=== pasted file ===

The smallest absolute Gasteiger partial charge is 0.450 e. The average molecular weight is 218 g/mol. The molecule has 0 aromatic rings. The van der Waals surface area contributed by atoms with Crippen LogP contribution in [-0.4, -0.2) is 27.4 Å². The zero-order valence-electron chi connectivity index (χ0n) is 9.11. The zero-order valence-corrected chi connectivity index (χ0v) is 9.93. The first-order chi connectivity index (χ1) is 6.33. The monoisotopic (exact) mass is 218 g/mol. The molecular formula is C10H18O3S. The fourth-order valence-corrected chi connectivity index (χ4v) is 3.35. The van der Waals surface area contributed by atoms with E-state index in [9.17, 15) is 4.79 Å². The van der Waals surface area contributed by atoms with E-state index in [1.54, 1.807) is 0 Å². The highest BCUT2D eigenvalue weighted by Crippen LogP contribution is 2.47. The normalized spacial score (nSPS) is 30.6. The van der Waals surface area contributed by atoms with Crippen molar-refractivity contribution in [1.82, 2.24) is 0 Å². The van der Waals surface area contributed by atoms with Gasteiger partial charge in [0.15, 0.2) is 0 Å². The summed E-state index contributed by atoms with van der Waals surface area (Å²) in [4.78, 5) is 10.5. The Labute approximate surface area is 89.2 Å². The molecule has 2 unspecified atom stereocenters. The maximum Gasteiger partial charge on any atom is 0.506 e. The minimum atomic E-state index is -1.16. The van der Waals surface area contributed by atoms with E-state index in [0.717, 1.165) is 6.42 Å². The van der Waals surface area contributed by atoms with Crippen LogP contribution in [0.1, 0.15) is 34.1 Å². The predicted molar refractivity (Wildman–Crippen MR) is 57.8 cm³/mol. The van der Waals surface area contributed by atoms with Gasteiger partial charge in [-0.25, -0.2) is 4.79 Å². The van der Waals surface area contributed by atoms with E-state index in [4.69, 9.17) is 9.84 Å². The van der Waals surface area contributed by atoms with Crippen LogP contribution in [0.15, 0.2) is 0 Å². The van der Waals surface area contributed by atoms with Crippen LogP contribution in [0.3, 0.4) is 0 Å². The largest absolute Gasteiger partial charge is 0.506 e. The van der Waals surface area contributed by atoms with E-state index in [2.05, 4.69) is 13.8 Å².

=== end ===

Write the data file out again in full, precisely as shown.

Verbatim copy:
The smallest absolute Gasteiger partial charge is 0.450 e. The average molecular weight is 218 g/mol. The molecule has 0 aromatic rings. The van der Waals surface area contributed by atoms with Crippen LogP contribution in [-0.4, -0.2) is 27.4 Å². The zero-order valence-electron chi connectivity index (χ0n) is 9.11. The zero-order valence-corrected chi connectivity index (χ0v) is 9.93. The first-order chi connectivity index (χ1) is 6.33. The monoisotopic (exact) mass is 218 g/mol. The molecular formula is C10H18O3S. The fourth-order valence-corrected chi connectivity index (χ4v) is 3.35. The van der Waals surface area contributed by atoms with E-state index in [9.17, 15) is 4.79 Å². The van der Waals surface area contributed by atoms with E-state index in [1.54, 1.807) is 0 Å². The highest BCUT2D eigenvalue weighted by Crippen LogP contribution is 2.47. The normalized spacial score (nSPS) is 30.6. The van der Waals surface area contributed by atoms with Crippen molar-refractivity contribution in [1.82, 2.24) is 0 Å². The van der Waals surface area contributed by atoms with Gasteiger partial charge in [0.15, 0.2) is 0 Å². The summed E-state index contributed by atoms with van der Waals surface area (Å²) in [4.78, 5) is 10.5. The Labute approximate surface area is 89.2 Å². The molecule has 2 unspecified atom stereocenters. The maximum Gasteiger partial charge on any atom is 0.506 e. The minimum atomic E-state index is -1.16. The van der Waals surface area contributed by atoms with E-state index in [0.717, 1.165) is 6.42 Å². The van der Waals surface area contributed by atoms with Crippen LogP contribution in [0.1, 0.15) is 34.1 Å². The predicted molar refractivity (Wildman–Crippen MR) is 57.8 cm³/mol. The van der Waals surface area contributed by atoms with Gasteiger partial charge in [-0.25, -0.2) is 4.79 Å². The van der Waals surface area contributed by atoms with E-state index in [4.69, 9.17) is 9.84 Å². The van der Waals surface area contributed by atoms with Crippen LogP contribution in [0.15, 0.2) is 0 Å². The van der Waals surface area contributed by atoms with Crippen LogP contribution in [0.3, 0.4) is 0 Å². The largest absolute Gasteiger partial charge is 0.506 e. The van der Waals surface area contributed by atoms with E-state index in [2.05, 4.69) is 13.8 Å².